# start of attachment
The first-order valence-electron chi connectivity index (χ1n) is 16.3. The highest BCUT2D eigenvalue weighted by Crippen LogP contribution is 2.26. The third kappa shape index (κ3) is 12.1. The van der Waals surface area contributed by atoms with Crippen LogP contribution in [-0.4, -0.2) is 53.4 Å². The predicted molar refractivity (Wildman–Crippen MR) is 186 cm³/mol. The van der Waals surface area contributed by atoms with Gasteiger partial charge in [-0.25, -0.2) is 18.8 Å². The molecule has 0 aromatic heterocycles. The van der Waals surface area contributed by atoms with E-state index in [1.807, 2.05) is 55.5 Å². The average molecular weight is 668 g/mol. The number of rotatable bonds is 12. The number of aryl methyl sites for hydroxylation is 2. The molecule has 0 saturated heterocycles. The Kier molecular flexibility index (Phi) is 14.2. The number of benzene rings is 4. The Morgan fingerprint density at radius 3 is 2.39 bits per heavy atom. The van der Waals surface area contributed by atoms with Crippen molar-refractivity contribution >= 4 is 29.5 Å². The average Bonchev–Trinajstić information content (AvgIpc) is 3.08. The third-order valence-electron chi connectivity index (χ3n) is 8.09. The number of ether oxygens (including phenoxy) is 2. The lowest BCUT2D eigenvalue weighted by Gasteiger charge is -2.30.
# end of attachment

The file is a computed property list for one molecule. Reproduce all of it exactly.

The first-order valence-electron chi connectivity index (χ1n) is 16.3. The highest BCUT2D eigenvalue weighted by Crippen LogP contribution is 2.26. The third kappa shape index (κ3) is 12.1. The van der Waals surface area contributed by atoms with Crippen LogP contribution in [-0.4, -0.2) is 53.4 Å². The predicted molar refractivity (Wildman–Crippen MR) is 186 cm³/mol. The van der Waals surface area contributed by atoms with Gasteiger partial charge in [-0.25, -0.2) is 18.8 Å². The molecule has 0 aromatic heterocycles. The van der Waals surface area contributed by atoms with E-state index in [1.807, 2.05) is 55.5 Å². The average molecular weight is 668 g/mol. The number of rotatable bonds is 12. The number of aryl methyl sites for hydroxylation is 2. The molecule has 0 saturated heterocycles. The Kier molecular flexibility index (Phi) is 14.2. The number of benzene rings is 4. The Morgan fingerprint density at radius 3 is 2.39 bits per heavy atom. The van der Waals surface area contributed by atoms with Crippen molar-refractivity contribution >= 4 is 29.5 Å². The average Bonchev–Trinajstić information content (AvgIpc) is 3.08. The third-order valence-electron chi connectivity index (χ3n) is 8.09. The number of ether oxygens (including phenoxy) is 2. The lowest BCUT2D eigenvalue weighted by Gasteiger charge is -2.30.